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Cash and a Sleep-Well Strategy

04/29/2015 9:00 am EST


James Stack

President, Stack Financial Management

In our safety-first investment philosophy, cash plays a dynamic and critical role, explains Jim Stack, money manager and editor of InvesTech Market Analyst.

The cash allocation in the Model Portfolio is adjusted relative to the measurable risk in the market. When market risk is elevated, we advise holding a higher cash position.

And when market risk subsides, as in the early stages of a bull market, we recommend being more aggressively invested with very little cash reserves.

Over the past 15 year time frame, the cash allocation in our model portfolio has varied from well over half the portfolio to almost no cash (i.e., fully invested) in the first years of this bull market.

Unfortunately, cash and cash equivalents yield very little today as interest rates have been declining for over three decades and currently sit at generational lows. The 10-year Treasury bond yield has been in a steady decline from double-digit levels over 15% in the 1980s to below 2% today.

Yields on shorter-term instruments are even more dismal; cash equivalents with maturities of less than one year have negligible yields lower than 0.5%.

This has led many investors to think of cash as trash. In search of better yields, investors have flocked to bond funds, perhaps not understanding the additional risk they are assuming.

Because bond prices move up as interest rates decline, bond investors have benefitted from the declining rate environment; however, they will be hurt when interest rates begin to rise.

With the Fed poised to begin raising rates, the bond party of the last 30 years may finally be coming to an end and, when that time comes, interest rates could rise very quickly.

The risk of losses in bond funds is perhaps higher today than at any time since the 1970s. Because interest rates are so depressed, the interest payments will provide very little downside protection.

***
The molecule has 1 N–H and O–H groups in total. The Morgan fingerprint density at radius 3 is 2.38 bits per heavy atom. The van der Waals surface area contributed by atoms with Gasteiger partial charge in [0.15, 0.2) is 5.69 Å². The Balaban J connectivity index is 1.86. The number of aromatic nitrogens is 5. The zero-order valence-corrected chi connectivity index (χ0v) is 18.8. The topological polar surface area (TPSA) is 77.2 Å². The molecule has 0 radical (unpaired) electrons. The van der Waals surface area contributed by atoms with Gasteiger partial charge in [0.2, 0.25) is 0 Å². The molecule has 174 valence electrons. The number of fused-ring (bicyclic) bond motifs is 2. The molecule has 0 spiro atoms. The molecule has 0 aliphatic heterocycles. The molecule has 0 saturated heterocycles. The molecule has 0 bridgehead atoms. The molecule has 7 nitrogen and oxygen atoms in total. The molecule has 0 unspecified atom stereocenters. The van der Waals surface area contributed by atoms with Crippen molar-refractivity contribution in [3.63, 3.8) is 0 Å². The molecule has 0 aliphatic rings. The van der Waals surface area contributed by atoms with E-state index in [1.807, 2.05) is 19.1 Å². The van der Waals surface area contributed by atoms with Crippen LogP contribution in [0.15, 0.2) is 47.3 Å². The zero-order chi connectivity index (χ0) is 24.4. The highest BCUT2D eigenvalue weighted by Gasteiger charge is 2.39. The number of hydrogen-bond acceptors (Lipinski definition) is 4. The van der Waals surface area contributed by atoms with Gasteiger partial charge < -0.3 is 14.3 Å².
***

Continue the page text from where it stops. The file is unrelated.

When investors start to realize losses in their safe bond funds, outflows will be significant. That will only exacerbate downward pressure on prices as fund managers are forced to sell bonds at a loss to meet redemptions.

Although rising rates will be more detrimental to funds with longer maturities, when severe stress occurs in the market, bond funds—even ultra short-term bond funds—don’t provide the safety of cash and will lose value.

There is no substitute for the safety and flexibility that cash offers and the small increase in yield one may obtain currently by using bond funds is not worth the risk.

Higher yielding investments always carry a higher degree of risk. This is not the time to stretch for yield in bond funds or in any instrument that promises safety with a higher return.

This bull market is now entering its seventh year—a feat that has been matched only three times in the past 85 years—and we have noted definite signs of overconfidence among consumers and investors.

Although we do not see characteristic bear market warning flags that would indicate a market peak is imminent, it is prudent to hold approximately one-quarter of the portfolio in cash or cash equivalents.

The cash allocation is not intended to be permanent, but it is a critical component of a safety-first investment philosophy. As interest rates rise, the yield on money market funds will rise faster than in bond funds due to the shorter duration of the underlying holdings.

More importantly, though, is that this cash portion of the portfolio is out of harm’s way and helping to mitigate the risk profile for the entire portfolio.

The safety of this cash reserve will be the ultimate treasure as the next bear market unfolds. And, in today’s rising risk market, it’s also the treasure that will help us all sleep better at night.

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